I was lucky that day, as no incidents/accidents occurred. When I queried the fact I was not conversant with the medication I was giving to the cognitively impaired (as per regulations), and (asked) ‘when would education happen for that’, I was told ‘you have a MIMS11 in the clinic, read that’.
My next shift as the Carer giving out medication was over the long weekend, no R.N is rostered on for 4 days, and unfortunately for me she also was not answering her phone or mobile so I had to make my own judgement calls re PRN medication12. When I brought my concerns up, I found they were not addressed - leaving me no choice but to leave before they fabricated a reason to get rid of me as happened to previous staff members.”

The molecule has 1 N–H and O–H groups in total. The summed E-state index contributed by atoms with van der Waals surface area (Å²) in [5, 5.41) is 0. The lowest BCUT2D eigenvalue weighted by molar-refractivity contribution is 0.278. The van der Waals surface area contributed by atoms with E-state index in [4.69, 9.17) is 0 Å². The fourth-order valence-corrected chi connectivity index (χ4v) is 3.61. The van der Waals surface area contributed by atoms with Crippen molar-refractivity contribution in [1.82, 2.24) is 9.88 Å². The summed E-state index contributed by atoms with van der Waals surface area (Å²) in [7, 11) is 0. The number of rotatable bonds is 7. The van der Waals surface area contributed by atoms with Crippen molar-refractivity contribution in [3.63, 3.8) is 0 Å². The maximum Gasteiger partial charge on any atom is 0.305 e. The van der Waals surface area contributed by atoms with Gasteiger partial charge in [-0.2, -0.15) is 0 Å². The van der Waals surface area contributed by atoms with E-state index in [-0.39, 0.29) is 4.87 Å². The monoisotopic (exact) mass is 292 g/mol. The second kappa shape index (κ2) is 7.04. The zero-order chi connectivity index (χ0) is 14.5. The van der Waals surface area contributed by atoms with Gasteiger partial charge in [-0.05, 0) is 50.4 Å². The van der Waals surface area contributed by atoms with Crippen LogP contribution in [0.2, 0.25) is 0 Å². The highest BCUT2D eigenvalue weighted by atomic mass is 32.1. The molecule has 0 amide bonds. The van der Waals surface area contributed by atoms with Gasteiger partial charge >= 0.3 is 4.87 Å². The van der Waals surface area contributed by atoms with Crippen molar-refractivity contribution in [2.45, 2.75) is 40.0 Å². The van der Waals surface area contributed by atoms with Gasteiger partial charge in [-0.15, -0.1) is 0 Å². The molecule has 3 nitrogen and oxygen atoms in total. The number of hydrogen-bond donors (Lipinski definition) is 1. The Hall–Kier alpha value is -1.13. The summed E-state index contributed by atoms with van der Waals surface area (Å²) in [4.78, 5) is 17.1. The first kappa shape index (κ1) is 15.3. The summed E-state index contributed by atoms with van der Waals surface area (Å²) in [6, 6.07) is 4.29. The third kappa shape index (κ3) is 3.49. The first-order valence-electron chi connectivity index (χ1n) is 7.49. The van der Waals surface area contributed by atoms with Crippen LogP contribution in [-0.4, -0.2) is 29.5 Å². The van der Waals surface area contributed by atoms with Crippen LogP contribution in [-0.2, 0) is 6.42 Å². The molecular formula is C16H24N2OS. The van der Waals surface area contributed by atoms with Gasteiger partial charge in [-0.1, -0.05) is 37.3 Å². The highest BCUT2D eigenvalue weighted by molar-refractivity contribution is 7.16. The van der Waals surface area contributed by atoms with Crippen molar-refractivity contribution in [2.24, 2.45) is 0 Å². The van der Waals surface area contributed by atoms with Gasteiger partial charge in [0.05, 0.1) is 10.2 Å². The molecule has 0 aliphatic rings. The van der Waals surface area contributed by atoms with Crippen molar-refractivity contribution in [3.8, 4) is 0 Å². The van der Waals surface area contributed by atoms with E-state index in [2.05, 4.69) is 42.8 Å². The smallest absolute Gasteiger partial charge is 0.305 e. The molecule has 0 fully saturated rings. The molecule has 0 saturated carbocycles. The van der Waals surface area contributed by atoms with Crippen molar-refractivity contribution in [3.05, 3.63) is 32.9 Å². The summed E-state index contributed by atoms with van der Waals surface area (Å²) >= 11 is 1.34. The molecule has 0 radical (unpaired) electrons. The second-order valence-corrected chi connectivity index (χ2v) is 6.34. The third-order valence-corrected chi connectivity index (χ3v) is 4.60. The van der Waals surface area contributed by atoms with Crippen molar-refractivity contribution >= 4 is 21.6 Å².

Feedback 11. “…Speaking with other relatives today, there are still ongoing issues. One resident asked to go to the toilet and was told to wait until after she had finished her breakfast. Staff did not return and she soiled the bed. It seems they are still not adequately staffed, either quantity or quality…”
Feedback 12. “… A nurse wheeled Mum into the disabled toilet and went away. The nurse then went off duty. Unable to see any buttons (blind) Mum called out until her voice was gone. She was found 3 hours later at meal time by a staff member searching for her..”